SI Unit of Density

                             SI Unit of Density is Kg/m3 or g/cm3

Density Calculator

    Density is calculated by dividing mass by volume. Density is measured as units of mass/volume, often g/cm3, g/Kg3 or g/mL. Just enter value of mass and volume to get density.

Instruments used to measure Density

Weighing balance, Scale, Hydrometer and Thermometer are some instruments used to measure the density of solids & liquids.
Measurement

How to Measure Density of a Solid

Just watch below video to learn how to measure density of a solid.
    


Hydrometer to measure Density
Hydrometer


Hydrometer dip in mineral oil and engine oil to measure the Density of these samples
Hydrometer dip in mineral oil and engine oil to measure the Density of these samples


Density Chart

Material
Density (Kg/m3)
Remark
Air
1.2
At sea level
Milk
1027 to 1033
At 20 oC
Honey
1420
At 20 oC
Coconut Oil
925
At 15 oC
Cotton Seed Oil
926
At 16 oC
Olive Oil
918
At 15 oC
Sunflower Oil
919
At 20 oC
Rice Bran Oil
918
At 20 oC
Groundnut Oil
913
At 20 oC
Liquid Hydrogen
70
At about -255 oC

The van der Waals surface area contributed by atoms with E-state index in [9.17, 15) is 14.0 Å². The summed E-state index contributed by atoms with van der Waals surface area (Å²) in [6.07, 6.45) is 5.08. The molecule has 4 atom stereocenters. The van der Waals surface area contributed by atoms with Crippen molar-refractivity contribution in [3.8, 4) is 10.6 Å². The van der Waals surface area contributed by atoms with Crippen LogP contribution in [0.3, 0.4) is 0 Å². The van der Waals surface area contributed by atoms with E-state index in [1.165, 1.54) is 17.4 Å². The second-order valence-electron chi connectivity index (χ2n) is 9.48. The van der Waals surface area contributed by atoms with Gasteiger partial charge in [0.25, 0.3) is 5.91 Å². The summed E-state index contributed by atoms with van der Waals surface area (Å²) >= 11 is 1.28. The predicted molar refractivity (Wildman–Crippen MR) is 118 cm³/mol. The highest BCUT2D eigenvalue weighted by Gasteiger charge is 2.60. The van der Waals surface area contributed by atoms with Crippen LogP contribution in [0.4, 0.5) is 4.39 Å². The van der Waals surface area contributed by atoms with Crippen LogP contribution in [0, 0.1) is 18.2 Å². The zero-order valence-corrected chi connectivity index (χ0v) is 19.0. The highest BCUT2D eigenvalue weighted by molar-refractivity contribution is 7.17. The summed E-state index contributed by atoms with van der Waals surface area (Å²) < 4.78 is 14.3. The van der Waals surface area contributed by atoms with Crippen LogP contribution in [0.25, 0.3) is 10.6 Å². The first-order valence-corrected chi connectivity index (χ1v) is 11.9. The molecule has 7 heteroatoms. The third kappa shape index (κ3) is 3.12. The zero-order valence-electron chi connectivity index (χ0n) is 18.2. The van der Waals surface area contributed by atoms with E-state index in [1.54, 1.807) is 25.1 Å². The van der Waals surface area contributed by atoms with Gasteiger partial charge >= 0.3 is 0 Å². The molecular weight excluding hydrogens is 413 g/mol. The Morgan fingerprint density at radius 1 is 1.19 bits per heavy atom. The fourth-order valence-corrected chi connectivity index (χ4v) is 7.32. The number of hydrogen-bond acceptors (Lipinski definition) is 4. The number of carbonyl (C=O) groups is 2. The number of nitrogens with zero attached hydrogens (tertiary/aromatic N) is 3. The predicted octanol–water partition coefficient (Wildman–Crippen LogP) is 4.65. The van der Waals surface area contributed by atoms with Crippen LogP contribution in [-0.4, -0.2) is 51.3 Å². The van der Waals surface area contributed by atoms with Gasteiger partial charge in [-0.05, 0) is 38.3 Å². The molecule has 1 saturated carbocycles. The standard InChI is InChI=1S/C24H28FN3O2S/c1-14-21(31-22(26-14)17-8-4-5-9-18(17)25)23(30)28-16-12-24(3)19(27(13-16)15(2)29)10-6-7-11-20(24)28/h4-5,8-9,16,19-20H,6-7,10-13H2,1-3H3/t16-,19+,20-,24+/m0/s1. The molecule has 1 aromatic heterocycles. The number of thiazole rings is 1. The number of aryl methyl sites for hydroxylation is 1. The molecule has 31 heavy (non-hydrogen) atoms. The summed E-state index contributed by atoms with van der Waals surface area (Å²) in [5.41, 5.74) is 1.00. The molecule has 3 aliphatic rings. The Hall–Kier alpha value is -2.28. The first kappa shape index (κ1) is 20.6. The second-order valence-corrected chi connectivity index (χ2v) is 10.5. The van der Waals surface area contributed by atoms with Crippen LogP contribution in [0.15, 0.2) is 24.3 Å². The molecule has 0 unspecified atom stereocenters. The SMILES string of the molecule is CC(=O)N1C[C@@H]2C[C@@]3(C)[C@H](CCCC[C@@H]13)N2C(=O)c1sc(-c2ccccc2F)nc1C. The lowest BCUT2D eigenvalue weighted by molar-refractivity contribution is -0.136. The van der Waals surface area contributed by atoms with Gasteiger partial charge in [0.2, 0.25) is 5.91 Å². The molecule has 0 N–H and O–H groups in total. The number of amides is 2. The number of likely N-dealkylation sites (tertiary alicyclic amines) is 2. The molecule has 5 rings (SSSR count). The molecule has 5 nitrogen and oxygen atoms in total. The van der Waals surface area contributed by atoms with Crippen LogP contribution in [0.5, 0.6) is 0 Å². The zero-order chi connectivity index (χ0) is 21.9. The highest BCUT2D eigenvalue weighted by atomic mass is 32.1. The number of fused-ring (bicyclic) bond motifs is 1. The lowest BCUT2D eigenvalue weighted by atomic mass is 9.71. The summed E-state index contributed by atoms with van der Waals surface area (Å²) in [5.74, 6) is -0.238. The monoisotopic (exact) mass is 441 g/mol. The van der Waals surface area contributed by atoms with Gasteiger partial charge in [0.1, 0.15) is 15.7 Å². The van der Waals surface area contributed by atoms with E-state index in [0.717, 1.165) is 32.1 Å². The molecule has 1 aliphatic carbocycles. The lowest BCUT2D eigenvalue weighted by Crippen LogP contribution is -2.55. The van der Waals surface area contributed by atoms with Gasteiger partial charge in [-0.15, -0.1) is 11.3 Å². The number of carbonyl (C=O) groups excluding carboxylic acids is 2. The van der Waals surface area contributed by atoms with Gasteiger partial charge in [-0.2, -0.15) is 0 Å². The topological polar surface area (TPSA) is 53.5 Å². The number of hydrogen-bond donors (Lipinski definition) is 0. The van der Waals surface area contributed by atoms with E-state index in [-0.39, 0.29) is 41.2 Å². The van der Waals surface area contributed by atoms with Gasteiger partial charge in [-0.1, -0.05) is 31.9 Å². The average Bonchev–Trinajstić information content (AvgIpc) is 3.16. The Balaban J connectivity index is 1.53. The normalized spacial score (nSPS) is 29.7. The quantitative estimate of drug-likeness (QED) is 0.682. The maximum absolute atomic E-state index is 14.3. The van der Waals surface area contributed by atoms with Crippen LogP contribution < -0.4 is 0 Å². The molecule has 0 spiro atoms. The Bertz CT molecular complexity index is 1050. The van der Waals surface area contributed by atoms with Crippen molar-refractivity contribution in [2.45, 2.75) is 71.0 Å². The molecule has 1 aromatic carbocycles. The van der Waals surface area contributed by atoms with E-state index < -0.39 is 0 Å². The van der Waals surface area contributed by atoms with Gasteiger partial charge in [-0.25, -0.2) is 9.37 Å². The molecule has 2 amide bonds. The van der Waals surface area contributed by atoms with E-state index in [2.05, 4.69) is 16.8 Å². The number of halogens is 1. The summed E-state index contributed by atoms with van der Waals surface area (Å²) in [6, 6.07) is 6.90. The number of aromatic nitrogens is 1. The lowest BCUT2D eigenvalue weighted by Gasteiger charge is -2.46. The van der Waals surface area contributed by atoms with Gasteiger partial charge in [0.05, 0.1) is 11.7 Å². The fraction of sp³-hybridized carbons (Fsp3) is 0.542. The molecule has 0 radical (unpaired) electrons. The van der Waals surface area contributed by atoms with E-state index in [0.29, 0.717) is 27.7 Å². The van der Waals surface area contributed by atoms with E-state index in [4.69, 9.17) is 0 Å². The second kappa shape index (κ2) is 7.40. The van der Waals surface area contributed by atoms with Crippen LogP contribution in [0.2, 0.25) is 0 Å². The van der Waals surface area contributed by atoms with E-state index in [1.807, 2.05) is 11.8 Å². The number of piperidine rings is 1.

Ice
916.7
At 0 oC
Fresh Water
1000
At 4 oC
Plastics
1175
Approx for PVC
Glycerol
1261
Also called Glycerine or Glycerin
Aluminium
2700
Chief ore of Aluminium is Bauxite
Diamond
3500
Precious stone
Zinc
7000
Zinc is found in cells throughout the body.
Iron
7870
Used since ancient times
Cobalt
8900
Found in the Earth's crust only in chemically combined form
Nickel
8900
Silvery-white lustrous metal
copper
8940
Very high thermal and electrical conductivity
Silver
10500
Highest electrical conductivity, thermal conductivity
Lead
11340
Soft, malleable, and heavy metal
Mercury
13546
Only metallic element that is liquid at room temperature
Uranium
18800
weakly radioactive because all its isotopes are unstable
Iridium
22420
Densest naturally occurring element
Osmium
22570
Densest naturally occurring element